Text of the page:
Date of Award
Master of Arts (MA)
The course of Jewish history in western Europe is varied. Beginning in small communities located in the Roman provinces at the beginning of the Common Era, the Jews spread northward into Germany and France and slowly increased both their population and the number of towns in which they were settled. The expansion of Christian influence among the Gothic tribes created hardships for the Jews, but the rise of the Carolingian empire, Charlemagne's abilities as a statesman, and his desire to create an empire in the style of Rome, helped to enhance the stature of the Jews.
But the advent of the feudal period provided an obstacle to the development of Jewish culture. Feudalism embodied Christian values, utilized an oath heavily laced with Christian symbolism, and granted landed estates to officials of the feudal hierarchy. These elements of the feudal system excluded non-Christians. Jews presented an exceptional problem, however; Roman tradition and Church policy supported the existence and autonomy of the Jewish people, but the social system froze them out of the landed economy. To keep their culture alive, the Jews had to adapt their lifestyle to these new social conditions.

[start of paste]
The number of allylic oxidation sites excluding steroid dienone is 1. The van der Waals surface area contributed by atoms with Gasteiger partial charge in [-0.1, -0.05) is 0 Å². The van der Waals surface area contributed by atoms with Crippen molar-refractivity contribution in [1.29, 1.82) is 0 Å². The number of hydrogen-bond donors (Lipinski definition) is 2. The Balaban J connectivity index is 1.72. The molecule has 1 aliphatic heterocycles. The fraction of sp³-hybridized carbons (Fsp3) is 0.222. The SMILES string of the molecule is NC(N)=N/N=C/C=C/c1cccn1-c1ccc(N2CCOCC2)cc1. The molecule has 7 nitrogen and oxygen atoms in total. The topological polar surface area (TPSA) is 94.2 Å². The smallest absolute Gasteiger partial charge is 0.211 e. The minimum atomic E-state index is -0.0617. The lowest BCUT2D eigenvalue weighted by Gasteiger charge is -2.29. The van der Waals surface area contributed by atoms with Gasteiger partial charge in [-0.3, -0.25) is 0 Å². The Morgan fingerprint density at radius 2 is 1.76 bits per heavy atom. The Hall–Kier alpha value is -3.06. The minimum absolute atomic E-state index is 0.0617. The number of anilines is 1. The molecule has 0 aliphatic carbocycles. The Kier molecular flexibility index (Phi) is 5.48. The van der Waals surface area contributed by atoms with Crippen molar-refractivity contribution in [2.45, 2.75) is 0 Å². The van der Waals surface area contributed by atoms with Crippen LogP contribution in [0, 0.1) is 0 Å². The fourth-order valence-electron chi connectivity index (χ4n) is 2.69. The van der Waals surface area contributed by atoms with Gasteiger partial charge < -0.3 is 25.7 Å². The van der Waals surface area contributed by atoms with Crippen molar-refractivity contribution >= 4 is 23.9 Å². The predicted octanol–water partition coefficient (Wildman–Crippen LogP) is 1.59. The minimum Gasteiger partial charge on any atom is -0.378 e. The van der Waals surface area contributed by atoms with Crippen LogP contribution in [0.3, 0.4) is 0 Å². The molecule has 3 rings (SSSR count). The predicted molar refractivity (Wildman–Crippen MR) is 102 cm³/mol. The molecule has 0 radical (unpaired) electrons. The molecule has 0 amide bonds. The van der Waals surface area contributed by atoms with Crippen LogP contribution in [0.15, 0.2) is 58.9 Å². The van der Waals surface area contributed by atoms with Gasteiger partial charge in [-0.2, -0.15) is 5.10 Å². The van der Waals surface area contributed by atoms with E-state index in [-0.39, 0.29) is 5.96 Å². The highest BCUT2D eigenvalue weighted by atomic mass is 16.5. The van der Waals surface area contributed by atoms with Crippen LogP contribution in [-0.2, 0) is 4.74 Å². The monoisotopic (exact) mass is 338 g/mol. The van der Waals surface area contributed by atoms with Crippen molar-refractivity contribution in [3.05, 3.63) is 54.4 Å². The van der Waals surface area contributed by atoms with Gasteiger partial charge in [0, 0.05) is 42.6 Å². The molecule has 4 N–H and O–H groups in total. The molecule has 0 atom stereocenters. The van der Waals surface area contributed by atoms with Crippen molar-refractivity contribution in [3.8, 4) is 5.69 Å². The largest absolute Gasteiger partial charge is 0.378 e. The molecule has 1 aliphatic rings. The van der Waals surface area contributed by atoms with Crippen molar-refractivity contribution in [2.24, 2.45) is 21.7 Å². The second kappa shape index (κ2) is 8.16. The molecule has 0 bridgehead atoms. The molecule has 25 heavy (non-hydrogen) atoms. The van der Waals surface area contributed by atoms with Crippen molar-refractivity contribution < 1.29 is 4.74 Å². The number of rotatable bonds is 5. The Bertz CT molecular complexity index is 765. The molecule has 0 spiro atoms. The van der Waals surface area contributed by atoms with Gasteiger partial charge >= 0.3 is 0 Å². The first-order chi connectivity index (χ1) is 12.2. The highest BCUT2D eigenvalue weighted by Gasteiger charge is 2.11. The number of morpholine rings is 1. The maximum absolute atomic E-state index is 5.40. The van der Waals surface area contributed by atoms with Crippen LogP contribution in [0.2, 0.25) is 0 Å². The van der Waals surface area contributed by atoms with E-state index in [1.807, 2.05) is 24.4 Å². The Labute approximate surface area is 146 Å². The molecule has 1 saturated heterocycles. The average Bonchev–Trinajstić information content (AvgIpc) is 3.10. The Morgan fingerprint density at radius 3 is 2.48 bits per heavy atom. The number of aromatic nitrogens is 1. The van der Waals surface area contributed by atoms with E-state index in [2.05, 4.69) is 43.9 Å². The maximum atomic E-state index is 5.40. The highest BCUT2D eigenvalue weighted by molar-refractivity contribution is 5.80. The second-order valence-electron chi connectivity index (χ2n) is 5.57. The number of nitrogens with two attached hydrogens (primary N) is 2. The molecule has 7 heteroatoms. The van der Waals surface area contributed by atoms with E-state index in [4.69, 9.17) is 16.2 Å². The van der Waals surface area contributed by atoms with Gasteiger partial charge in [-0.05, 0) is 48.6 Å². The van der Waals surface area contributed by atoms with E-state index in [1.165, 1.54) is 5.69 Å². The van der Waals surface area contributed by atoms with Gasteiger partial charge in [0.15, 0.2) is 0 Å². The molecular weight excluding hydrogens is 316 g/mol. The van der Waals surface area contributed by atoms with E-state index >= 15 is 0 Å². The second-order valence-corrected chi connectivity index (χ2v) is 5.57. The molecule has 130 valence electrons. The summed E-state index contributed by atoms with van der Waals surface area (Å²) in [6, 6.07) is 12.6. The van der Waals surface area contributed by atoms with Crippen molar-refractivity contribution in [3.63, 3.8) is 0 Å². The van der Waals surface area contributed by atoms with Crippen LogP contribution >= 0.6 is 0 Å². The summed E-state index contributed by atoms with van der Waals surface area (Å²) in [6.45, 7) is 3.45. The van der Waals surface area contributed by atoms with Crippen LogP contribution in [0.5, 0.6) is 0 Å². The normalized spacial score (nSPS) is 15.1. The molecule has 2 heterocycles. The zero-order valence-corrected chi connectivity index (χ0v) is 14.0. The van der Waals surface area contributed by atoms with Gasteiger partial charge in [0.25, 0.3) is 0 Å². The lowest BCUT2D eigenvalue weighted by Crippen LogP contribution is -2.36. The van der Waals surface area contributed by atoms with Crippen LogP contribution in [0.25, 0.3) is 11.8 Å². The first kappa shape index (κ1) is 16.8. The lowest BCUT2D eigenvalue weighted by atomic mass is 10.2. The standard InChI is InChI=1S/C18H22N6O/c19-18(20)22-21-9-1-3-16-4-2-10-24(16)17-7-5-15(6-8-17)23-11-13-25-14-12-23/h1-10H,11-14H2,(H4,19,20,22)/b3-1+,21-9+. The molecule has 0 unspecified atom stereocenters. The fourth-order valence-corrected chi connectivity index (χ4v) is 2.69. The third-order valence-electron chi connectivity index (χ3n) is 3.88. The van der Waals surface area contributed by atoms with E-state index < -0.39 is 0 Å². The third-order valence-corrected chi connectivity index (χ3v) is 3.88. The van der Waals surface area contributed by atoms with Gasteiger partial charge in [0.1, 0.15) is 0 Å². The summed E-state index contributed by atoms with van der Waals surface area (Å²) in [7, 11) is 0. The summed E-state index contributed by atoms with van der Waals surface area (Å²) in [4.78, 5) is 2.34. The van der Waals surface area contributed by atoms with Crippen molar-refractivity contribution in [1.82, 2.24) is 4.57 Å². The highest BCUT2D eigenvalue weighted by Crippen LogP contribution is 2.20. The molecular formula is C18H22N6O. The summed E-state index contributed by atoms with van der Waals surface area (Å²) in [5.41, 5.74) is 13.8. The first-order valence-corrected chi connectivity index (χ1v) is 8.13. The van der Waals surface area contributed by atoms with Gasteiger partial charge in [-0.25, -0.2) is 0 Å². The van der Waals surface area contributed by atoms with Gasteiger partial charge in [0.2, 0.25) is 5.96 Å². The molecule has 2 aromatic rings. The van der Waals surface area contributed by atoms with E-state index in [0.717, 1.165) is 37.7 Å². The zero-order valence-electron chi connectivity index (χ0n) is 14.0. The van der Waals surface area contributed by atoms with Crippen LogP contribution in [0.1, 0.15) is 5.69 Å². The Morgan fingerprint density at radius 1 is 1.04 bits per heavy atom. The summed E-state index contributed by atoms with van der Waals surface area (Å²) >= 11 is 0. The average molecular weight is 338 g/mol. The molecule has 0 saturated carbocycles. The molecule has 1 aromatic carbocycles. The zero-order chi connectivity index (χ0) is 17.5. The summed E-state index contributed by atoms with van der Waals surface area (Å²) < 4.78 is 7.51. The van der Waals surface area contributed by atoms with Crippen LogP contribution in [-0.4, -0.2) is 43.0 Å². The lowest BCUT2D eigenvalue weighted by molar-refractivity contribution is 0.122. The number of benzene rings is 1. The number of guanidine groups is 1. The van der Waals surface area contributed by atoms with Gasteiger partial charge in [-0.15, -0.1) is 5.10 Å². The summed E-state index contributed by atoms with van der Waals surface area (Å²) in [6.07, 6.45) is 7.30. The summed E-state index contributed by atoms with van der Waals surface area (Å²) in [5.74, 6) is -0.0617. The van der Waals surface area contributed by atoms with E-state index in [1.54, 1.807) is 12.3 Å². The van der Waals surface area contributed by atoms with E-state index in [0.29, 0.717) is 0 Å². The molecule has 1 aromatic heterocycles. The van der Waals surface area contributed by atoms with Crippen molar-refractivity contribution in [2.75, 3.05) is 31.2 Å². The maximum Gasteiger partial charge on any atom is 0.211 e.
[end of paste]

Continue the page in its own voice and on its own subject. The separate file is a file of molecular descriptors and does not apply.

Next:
The Jews responded economically by engaging in trade. Some Jews traded in slaves. Others distributed the products of Europe by peddling merchandise around the continent and by trading at commercial fairs. Jewish businessmen also imported the merchandise of other continents— Africa and Asia— to Europe, and exported European products to these areas. Through these endeavors, the Jews helped to promote commerce among the Europeans and increase their knowledge of other peoples worldwide.
Culturally, the Jews responded by developing institutions to structure and regulate the communities in which they lived. Jewish scholars were instrumental in this process. They established the principle of majority rule, developed an effective judicial system, and strengthened the role of the community in Jewish government. The creativity of these scholars enabled the Jews to adapt to the feudal environment and flourish in northern Europe.
Ziny, Andrew G., "Aspects of the Jewish Experience in Northern Europe, 800 to 1096" (1988). Theses and Dissertations. 820.